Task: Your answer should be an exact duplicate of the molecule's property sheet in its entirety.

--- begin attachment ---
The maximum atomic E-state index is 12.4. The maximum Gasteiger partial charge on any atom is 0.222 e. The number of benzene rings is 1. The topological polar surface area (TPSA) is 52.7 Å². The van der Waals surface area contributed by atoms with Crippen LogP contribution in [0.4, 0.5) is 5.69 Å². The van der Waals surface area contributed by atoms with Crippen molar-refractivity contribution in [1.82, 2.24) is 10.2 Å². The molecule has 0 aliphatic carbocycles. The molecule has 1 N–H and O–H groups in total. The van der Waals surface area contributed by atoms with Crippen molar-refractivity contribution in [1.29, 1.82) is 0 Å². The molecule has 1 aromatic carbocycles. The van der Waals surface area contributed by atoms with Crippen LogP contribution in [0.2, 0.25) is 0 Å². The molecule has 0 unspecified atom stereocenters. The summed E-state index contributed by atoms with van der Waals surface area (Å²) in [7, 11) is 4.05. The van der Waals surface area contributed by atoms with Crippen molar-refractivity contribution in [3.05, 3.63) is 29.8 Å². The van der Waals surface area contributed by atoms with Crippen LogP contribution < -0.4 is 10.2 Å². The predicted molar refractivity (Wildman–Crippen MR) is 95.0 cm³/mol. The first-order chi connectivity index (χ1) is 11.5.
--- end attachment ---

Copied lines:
The maximum atomic E-state index is 12.4. The maximum Gasteiger partial charge on any atom is 0.222 e. The number of benzene rings is 1. The topological polar surface area (TPSA) is 52.7 Å². The van der Waals surface area contributed by atoms with Crippen LogP contribution in [0.4, 0.5) is 5.69 Å². The van der Waals surface area contributed by atoms with Crippen molar-refractivity contribution in [1.82, 2.24) is 10.2 Å². The molecule has 0 aliphatic carbocycles. The molecule has 1 N–H and O–H groups in total. The van der Waals surface area contributed by atoms with Crippen molar-refractivity contribution in [1.29, 1.82) is 0 Å². The molecule has 1 aromatic carbocycles. The van der Waals surface area contributed by atoms with Crippen LogP contribution in [0.2, 0.25) is 0 Å². The molecule has 0 unspecified atom stereocenters. The summed E-state index contributed by atoms with van der Waals surface area (Å²) in [7, 11) is 4.05. The van der Waals surface area contributed by atoms with Crippen molar-refractivity contribution in [3.05, 3.63) is 29.8 Å². The van der Waals surface area contributed by atoms with Crippen LogP contribution < -0.4 is 10.2 Å². The predicted molar refractivity (Wildman–Crippen MR) is 95.0 cm³/mol. The first-order chi connectivity index (χ1) is 11.5.